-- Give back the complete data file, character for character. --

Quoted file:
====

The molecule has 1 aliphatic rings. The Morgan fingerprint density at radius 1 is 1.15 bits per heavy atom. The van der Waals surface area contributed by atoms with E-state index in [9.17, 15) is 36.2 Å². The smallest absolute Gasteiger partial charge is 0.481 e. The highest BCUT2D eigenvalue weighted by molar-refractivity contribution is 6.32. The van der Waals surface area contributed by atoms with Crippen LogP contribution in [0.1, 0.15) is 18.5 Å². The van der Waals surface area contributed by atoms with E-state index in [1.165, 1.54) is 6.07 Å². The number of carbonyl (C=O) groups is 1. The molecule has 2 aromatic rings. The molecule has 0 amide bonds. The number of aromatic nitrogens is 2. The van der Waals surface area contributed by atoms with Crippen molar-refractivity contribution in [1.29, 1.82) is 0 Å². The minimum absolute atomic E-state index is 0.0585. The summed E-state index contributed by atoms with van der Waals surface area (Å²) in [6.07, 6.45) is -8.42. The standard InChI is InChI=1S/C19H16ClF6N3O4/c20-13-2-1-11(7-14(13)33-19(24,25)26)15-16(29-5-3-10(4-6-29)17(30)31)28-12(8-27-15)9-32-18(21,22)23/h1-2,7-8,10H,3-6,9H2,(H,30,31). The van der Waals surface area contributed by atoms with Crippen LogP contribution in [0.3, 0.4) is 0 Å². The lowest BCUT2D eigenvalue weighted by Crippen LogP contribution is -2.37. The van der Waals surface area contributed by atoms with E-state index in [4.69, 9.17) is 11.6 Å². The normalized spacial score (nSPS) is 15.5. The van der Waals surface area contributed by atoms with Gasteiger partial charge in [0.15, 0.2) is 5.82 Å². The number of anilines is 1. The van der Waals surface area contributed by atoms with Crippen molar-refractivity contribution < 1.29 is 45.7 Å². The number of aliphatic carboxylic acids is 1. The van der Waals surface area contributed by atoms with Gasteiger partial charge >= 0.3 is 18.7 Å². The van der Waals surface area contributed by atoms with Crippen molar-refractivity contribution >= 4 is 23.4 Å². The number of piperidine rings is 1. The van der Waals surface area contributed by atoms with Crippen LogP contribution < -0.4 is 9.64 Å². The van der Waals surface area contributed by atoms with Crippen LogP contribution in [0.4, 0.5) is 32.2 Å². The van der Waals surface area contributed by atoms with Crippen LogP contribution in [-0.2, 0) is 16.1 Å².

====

The molecule has 1 aliphatic rings. The Morgan fingerprint density at radius 1 is 1.15 bits per heavy atom. The van der Waals surface area contributed by atoms with E-state index in [9.17, 15) is 36.2 Å². The smallest absolute Gasteiger partial charge is 0.481 e. The highest BCUT2D eigenvalue weighted by molar-refractivity contribution is 6.32. The van der Waals surface area contributed by atoms with Crippen LogP contribution in [0.1, 0.15) is 18.5 Å². The van der Waals surface area contributed by atoms with E-state index in [1.165, 1.54) is 6.07 Å². The number of carbonyl (C=O) groups is 1. The molecule has 2 aromatic rings. The molecule has 0 amide bonds. The number of aromatic nitrogens is 2. The van der Waals surface area contributed by atoms with Crippen molar-refractivity contribution in [1.29, 1.82) is 0 Å². The minimum absolute atomic E-state index is 0.0585. The summed E-state index contributed by atoms with van der Waals surface area (Å²) in [6.07, 6.45) is -8.42. The standard InChI is InChI=1S/C19H16ClF6N3O4/c20-13-2-1-11(7-14(13)33-19(24,25)26)15-16(29-5-3-10(4-6-29)17(30)31)28-12(8-27-15)9-32-18(21,22)23/h1-2,7-8,10H,3-6,9H2,(H,30,31). The van der Waals surface area contributed by atoms with Crippen LogP contribution in [0.3, 0.4) is 0 Å². The lowest BCUT2D eigenvalue weighted by Crippen LogP contribution is -2.37. The van der Waals surface area contributed by atoms with E-state index in [4.69, 9.17) is 11.6 Å². The normalized spacial score (nSPS) is 15.5. The van der Waals surface area contributed by atoms with Gasteiger partial charge in [0.15, 0.2) is 5.82 Å². The number of anilines is 1. The van der Waals surface area contributed by atoms with Crippen molar-refractivity contribution < 1.29 is 45.7 Å². The number of aliphatic carboxylic acids is 1. The van der Waals surface area contributed by atoms with Gasteiger partial charge >= 0.3 is 18.7 Å². The van der Waals surface area contributed by atoms with Crippen molar-refractivity contribution >= 4 is 23.4 Å². The number of piperidine rings is 1. The van der Waals surface area contributed by atoms with Crippen LogP contribution < -0.4 is 9.64 Å². The van der Waals surface area contributed by atoms with Crippen LogP contribution in [0.4, 0.5) is 32.2 Å². The van der Waals surface area contributed by atoms with Crippen LogP contribution in [-0.2, 0) is 16.1 Å².